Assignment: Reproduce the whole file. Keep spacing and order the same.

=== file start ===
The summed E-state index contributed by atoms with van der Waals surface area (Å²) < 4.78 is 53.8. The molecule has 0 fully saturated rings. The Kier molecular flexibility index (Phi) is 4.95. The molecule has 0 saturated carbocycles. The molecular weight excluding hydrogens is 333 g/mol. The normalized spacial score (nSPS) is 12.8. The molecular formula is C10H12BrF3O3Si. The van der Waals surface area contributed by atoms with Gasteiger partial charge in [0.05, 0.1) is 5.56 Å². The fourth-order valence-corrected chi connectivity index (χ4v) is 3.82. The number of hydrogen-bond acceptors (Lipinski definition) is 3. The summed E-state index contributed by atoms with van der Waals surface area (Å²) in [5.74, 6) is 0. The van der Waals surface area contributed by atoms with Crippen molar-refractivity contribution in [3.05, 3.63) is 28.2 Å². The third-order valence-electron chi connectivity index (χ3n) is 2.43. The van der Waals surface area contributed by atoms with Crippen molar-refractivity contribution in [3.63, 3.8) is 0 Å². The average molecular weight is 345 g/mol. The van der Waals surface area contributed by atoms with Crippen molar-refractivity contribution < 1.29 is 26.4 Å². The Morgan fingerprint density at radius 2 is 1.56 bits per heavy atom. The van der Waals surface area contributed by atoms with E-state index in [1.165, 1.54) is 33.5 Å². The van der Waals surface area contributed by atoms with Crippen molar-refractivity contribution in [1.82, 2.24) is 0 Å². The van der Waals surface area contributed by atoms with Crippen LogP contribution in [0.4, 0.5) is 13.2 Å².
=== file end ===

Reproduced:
The summed E-state index contributed by atoms with van der Waals surface area (Å²) < 4.78 is 53.8. The molecule has 0 fully saturated rings. The Kier molecular flexibility index (Phi) is 4.95. The molecule has 0 saturated carbocycles. The molecular weight excluding hydrogens is 333 g/mol. The normalized spacial score (nSPS) is 12.8. The molecular formula is C10H12BrF3O3Si. The van der Waals surface area contributed by atoms with Gasteiger partial charge in [0.05, 0.1) is 5.56 Å². The fourth-order valence-corrected chi connectivity index (χ4v) is 3.82. The number of hydrogen-bond acceptors (Lipinski definition) is 3. The summed E-state index contributed by atoms with van der Waals surface area (Å²) in [5.74, 6) is 0. The van der Waals surface area contributed by atoms with Crippen molar-refractivity contribution in [3.05, 3.63) is 28.2 Å². The third-order valence-electron chi connectivity index (χ3n) is 2.43. The van der Waals surface area contributed by atoms with Crippen molar-refractivity contribution in [3.63, 3.8) is 0 Å². The average molecular weight is 345 g/mol. The van der Waals surface area contributed by atoms with Crippen molar-refractivity contribution < 1.29 is 26.4 Å². The Morgan fingerprint density at radius 2 is 1.56 bits per heavy atom. The van der Waals surface area contributed by atoms with E-state index in [1.165, 1.54) is 33.5 Å². The van der Waals surface area contributed by atoms with Crippen molar-refractivity contribution in [1.82, 2.24) is 0 Å². The van der Waals surface area contributed by atoms with Crippen LogP contribution in [0.4, 0.5) is 13.2 Å².